Speculators hoping to make a quick killing out of currency turbulence had probably better steer clear of the New Zealand dollar.
In a world of geo-political tensions, from trade wars to Brexit with ever-louder talk of a recession, the dollar has held remarkably steady against the currencies of the country’s major trading partners.
Take the denomination from which New Zealand’s money (and that of neighbouring Australia) takes its name, the US dollar.
One-cent move in a year
Currently, the NZ$ is worth 68 US cents. A month ago, on 9 March, it traded – again – at 68 cents.
On 11 December, it was worth 69 cents, and on 10 October it was worth 65 cents.
You would need to go back a year to 9 April 2018 to see any significant break-out from this range, when it stood at 73 cents.
But while its performance against the US currency is stable, it is a picture of volatility compared with the euro. Currently, the NZ$ is worth 60 euro cents. A month ago, on 9 March, it was worth 61 euro cents.
On 11 December, the rate was 61 euro cents, from 56 euro cents on 10 October. A year ago, on 10 April 2018, the exchange rate was the same as it stads today, 60 euro cents.
In terms of sterling, currency of Commonwealth partner the UK, there was little more action. Currently, the NZ$ is worth £0.52. A month ago, on 9 March, it traded at the same rate.
On 11 December, the NZ$ was worth £0.55, having been at £0.49 on 10 October. A year ago, its rate of £0.52 stood identical to its rate today.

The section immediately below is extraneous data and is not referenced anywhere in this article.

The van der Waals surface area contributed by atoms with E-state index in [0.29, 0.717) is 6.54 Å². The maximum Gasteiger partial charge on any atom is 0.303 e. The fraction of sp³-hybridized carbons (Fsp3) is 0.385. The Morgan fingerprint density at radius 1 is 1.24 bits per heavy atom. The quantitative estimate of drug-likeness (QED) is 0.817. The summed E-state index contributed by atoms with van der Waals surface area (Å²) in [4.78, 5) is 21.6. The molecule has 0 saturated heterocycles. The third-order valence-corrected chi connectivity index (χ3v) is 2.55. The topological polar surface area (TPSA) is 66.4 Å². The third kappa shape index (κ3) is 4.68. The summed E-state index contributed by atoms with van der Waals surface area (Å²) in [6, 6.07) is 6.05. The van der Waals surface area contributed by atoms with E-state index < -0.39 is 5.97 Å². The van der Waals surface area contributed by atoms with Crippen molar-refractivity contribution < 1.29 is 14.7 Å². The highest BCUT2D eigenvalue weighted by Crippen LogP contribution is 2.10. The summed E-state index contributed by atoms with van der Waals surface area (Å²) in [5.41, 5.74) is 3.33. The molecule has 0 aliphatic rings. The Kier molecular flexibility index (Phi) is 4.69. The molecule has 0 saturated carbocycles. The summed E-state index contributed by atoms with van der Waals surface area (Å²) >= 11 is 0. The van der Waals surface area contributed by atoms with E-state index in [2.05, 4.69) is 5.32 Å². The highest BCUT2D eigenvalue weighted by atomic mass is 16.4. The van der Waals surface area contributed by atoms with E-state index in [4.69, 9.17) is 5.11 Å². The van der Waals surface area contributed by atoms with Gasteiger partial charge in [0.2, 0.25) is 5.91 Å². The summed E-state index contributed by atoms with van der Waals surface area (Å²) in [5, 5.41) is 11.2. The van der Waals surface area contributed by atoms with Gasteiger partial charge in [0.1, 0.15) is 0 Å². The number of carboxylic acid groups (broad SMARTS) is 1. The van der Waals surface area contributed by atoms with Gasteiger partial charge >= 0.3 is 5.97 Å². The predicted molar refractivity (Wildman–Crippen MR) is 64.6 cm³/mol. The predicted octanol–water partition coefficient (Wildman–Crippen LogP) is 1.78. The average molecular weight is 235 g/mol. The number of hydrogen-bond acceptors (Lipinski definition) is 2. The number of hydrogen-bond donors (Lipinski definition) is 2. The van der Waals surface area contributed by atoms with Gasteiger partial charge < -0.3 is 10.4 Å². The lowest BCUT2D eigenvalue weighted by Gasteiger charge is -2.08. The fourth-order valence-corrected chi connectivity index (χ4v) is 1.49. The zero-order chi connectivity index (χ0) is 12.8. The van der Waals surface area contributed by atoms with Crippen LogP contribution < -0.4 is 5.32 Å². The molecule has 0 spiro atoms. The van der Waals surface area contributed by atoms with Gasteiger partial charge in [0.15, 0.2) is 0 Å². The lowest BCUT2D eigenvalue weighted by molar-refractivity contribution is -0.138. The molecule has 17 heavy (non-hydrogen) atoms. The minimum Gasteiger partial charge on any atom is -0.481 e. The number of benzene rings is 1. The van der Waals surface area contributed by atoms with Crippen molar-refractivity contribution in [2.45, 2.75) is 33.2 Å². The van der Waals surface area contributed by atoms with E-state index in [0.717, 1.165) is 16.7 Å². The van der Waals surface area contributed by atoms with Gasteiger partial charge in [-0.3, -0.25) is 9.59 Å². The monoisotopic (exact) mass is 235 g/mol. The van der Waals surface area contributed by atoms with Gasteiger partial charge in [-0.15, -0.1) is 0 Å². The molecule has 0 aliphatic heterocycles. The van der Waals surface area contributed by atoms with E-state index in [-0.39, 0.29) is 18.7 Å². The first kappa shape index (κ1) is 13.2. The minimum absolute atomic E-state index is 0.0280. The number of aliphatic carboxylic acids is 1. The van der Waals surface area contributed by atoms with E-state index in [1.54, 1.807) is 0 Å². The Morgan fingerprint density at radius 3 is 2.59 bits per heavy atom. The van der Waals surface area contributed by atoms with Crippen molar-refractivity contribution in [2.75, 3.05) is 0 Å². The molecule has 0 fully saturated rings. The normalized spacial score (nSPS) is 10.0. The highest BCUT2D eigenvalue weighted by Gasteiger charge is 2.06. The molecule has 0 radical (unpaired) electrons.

Nor is there much more action when it comes to New Zealand’s closest neighbour. The NZ$ is currently worth 94 Australian cents, having been at 96 cents on 9 March, 95 cents on 11 December, 91 cents on 10 October and 95 cents a year ago, on 9 April last year.
In other words, over the course of 12 months, the rate against the Australian dollar has shifted by just one cent.
Steady economic expansion
In large part, currency stability reflects economic success. In its most recent Article IV health check last year, the International Monetary Fund (IMF) noted: “Since 2011, New Zealand has enjoyed an economic expansion with notable momentum. Reconstruction spending after the 2011 and 2016 earthquakes was an important catalyst, but the expansion has also been supported by accommodative monetary policy, a net migration wave, improving services exports (especially tourism), and stronger terms of trade.”
It added: “While the outlook remains favourable and near-term risks are broadly balanced, medium-term risks are tilted to the downside including tighter-than-expected global financial conditions and growing protectionist policies in other countries.
“Against this background, [we] encouraged continued sound policy implementation and reforms to support inclusive growth.”